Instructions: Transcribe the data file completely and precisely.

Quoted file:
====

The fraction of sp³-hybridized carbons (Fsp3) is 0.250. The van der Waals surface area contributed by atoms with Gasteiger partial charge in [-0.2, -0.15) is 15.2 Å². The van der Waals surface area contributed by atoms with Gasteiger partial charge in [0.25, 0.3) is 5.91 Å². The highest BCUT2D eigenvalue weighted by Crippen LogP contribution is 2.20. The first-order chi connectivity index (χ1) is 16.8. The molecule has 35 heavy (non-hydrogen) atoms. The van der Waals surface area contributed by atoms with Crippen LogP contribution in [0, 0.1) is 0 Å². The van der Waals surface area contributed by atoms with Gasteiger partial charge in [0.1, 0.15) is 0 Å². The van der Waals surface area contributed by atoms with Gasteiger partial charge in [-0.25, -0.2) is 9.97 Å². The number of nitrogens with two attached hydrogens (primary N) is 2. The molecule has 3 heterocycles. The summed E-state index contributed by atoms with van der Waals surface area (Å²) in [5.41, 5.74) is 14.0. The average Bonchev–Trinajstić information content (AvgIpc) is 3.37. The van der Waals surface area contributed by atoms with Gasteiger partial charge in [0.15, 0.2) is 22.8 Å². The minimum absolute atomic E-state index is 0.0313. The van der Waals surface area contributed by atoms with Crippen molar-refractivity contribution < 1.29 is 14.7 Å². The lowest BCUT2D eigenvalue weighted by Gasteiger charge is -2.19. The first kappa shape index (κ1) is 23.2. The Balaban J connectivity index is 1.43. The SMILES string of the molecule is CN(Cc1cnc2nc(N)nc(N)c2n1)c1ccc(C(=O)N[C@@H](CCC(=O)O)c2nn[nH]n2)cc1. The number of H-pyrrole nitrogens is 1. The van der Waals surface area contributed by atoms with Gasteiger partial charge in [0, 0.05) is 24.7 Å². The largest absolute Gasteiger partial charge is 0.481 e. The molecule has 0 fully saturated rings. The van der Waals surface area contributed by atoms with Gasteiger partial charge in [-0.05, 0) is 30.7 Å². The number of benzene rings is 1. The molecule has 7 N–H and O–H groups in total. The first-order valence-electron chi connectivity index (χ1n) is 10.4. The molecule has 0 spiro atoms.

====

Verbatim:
The fraction of sp³-hybridized carbons (Fsp3) is 0.250. The van der Waals surface area contributed by atoms with Gasteiger partial charge in [-0.2, -0.15) is 15.2 Å². The van der Waals surface area contributed by atoms with Gasteiger partial charge in [0.25, 0.3) is 5.91 Å². The highest BCUT2D eigenvalue weighted by Crippen LogP contribution is 2.20. The first-order chi connectivity index (χ1) is 16.8. The molecule has 35 heavy (non-hydrogen) atoms. The van der Waals surface area contributed by atoms with Crippen LogP contribution in [0, 0.1) is 0 Å². The van der Waals surface area contributed by atoms with Gasteiger partial charge in [0.1, 0.15) is 0 Å². The van der Waals surface area contributed by atoms with Gasteiger partial charge in [-0.25, -0.2) is 9.97 Å². The number of nitrogens with two attached hydrogens (primary N) is 2. The molecule has 3 heterocycles. The summed E-state index contributed by atoms with van der Waals surface area (Å²) in [5.41, 5.74) is 14.0. The average Bonchev–Trinajstić information content (AvgIpc) is 3.37. The van der Waals surface area contributed by atoms with Gasteiger partial charge in [0.15, 0.2) is 22.8 Å². The minimum absolute atomic E-state index is 0.0313. The van der Waals surface area contributed by atoms with Crippen molar-refractivity contribution < 1.29 is 14.7 Å². The lowest BCUT2D eigenvalue weighted by Gasteiger charge is -2.19. The first kappa shape index (κ1) is 23.2. The Balaban J connectivity index is 1.43. The SMILES string of the molecule is CN(Cc1cnc2nc(N)nc(N)c2n1)c1ccc(C(=O)N[C@@H](CCC(=O)O)c2nn[nH]n2)cc1. The number of H-pyrrole nitrogens is 1. The van der Waals surface area contributed by atoms with Gasteiger partial charge in [0, 0.05) is 24.7 Å². The largest absolute Gasteiger partial charge is 0.481 e. The molecule has 0 fully saturated rings. The van der Waals surface area contributed by atoms with Gasteiger partial charge in [-0.05, 0) is 30.7 Å². The number of benzene rings is 1. The molecule has 7 N–H and O–H groups in total. The first-order valence-electron chi connectivity index (χ1n) is 10.4. The molecule has 0 spiro atoms.